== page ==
with us any more because it can kill ya in a snap. sam andrew: it was inevitable and really surprising both at the same time. michael joplin: when she died of a heroin overdose it was really hard cause i didn't have a role model anymore. jim langdon: nobody was surprised, i wasn't surprised at her death but one of the most truly surprising surprising things about janis is life and death is that she's still with us. thirty seven years later no mater where you are in america you can flip on your car radio and at some point or another you're going to hear janis joplin singing. powell st. john janis was like a racecar driver. you win races and you get great adulation from the fans. but there's always the chance that they'll wipe out. john cooke: i had a dream where janis was on stage. and it was the end of the set, the end of the encore. and, that was maybe a month or so after she died, and i felt like it was janis coming to say goodbye. janis came down the ramp, and there was this little girl needing approval and comfort and she said, "was it okay, was i okay?" and i said, "yo
call or e-mail us. we also want to hear from you on twitter. in january, a northwestern university professor david figlio talked about school choice at the university of florida law school. this is an hourlong event. >> thank you. the bob graham's center for public service is very pleased to co-sponsor this. this is a great policy for us to look at. david figlio is the professor of education, social policy and economics at northwestern university. he is also a research associate at the national bureau of economic research and a founding member of the research program on the economics of education. his research on education and social policy has been funded by the u.s. department of education, the nih and the gates foundation among many others. his current research involves evaluating the tax credit scholarship program, the largest school voucher program in the united states. conducting a large-scale study of school accountability in florida and following children from birth through school career to study keep questions regarding early childhood poverty analysts inequality. prior to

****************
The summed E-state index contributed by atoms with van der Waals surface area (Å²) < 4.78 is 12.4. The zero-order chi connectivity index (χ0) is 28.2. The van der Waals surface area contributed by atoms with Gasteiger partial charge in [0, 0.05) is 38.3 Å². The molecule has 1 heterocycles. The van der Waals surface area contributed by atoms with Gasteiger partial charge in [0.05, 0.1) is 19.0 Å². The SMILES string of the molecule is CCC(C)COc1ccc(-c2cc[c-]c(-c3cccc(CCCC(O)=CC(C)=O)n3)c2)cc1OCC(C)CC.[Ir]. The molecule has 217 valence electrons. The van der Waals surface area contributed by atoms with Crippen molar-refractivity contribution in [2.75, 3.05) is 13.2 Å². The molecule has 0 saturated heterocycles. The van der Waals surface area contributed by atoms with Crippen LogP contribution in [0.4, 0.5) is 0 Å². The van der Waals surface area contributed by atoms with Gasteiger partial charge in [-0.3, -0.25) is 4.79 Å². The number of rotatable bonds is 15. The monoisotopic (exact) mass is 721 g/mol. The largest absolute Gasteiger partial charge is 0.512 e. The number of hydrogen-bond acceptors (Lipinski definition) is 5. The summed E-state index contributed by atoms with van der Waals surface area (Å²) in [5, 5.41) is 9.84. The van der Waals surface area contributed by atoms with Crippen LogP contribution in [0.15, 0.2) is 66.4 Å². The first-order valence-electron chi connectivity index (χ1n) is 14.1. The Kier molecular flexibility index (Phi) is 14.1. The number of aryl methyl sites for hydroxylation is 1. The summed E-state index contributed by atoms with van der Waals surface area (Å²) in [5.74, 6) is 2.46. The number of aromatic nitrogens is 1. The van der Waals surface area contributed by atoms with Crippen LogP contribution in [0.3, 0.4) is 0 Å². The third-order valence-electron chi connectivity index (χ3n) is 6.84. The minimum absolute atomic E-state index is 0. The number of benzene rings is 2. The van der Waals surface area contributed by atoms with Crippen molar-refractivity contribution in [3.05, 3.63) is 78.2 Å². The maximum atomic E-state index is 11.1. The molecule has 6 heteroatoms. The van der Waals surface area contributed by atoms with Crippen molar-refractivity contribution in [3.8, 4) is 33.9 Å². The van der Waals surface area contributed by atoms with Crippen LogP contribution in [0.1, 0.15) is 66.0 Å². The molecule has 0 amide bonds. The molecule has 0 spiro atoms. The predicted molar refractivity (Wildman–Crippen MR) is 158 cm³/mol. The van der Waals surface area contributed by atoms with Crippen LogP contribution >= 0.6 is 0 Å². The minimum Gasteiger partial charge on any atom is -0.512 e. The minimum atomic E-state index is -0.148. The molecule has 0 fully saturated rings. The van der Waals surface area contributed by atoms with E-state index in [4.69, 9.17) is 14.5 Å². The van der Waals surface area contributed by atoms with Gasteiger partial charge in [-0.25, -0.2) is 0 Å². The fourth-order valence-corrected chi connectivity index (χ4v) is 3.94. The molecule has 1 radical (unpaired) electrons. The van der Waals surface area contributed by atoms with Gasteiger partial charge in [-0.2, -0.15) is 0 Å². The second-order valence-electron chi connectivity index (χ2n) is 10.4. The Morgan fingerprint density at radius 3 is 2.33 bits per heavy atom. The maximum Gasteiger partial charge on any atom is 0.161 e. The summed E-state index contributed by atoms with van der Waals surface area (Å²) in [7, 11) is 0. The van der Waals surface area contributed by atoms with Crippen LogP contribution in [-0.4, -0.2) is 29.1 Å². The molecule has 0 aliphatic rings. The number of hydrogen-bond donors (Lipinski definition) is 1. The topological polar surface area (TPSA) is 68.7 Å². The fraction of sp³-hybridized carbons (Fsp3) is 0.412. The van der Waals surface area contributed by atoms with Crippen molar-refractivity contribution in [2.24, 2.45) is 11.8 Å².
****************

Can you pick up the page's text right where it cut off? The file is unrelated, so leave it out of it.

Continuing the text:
here with us. >> reporter: showers falling, once again, into the north bay. what your morning commute might look like coming up. >>> more drama as the olympic star track returns to court. why his tearful testimony may result in a delay. >>> and a huge tree comes crashing down on a multi- million dollar house. >> reporter: we're live in palo alto where everyone who follows them online will be taken on a virtual ride along. we'll tell you why it is so important to them. >>> good morning. i'm dave clark. >> i'm tori campbell. it's tuesday, february 19th. >>> we're on stormwatch as rain returns to the bay area for the first time in two weeks. we've been covering this live for you since 4:30. we have team coverage. steve paulson is tracking the temperatures and even snow. sal castanedo is looking out for the traffic. but alex savidge shows us the conditions in petaluma. >> reporter: good morning, tori. we're seeing a brief band of showers kind of blowing through this area in petaluma, where we've been all morning long. this is highway 101. this is southbound traffic coming toward the camer
us to talk about this project. and saru jayaraman is exposing secrets of restaurants around the country. plus richard simmons joins us to talk about his new project too. it's thursday, february 7th. "starting point" begins right now. >>> welcome, everybody. our starting point this morning is bracing for the big one. right now there's a blizzard watch in effect for parts of new england. there's a winter storm heading to the northeast. it could be historic because it is expected to leave behind more than two feet of snow in some places with the first flakes falling tomorrow. we want to get right to indra petersons, she's tracking the weather for us out of atlanta. good morning. >> back on february 17th and 18th of 2003, boston got 27 1/2 inches of snow. we're looking to see whether or not we break that record with this nor'easter. let's talk about how it's expected to form. we're currently watching some severe weather potentially pushing through. we even had a tornado warning in southeast louisiana this morning. this now is forming into a low. it's pathology up towards the car
's approaching. >>> new this morning, u.s. secrets possibly exposed. iran releasing data that it claims it hacked from a drone. we'll have a live report ahead. >>> governor chris christie has some harsh words for a doctor who said she was afraid he would die in office. he says come see him or zip it. >> until that time, she should shut up. >> new details about lance armstrong's efforts to get back into the game. >>> and it's confirmed, the federal reserve was hacked. is our banking system secure enough? >>> among our guests this morning, janet robinson, a superintendent of the newtown public schools. anna deveer smith from the actress from nurse jackie is working with mayors against illegal guns. she'll join us to talk about this project. and saru jayaraman is exposing secrets of restaurants around the country. plus richard simmons joins us to talk about his new project too. it's thursday, february 7th. "starting point" begins right now. >>> welcome, everybody. our starting point this morning is bracing for the big one. right now there's a blizzard watch in effect for parts of new england. there'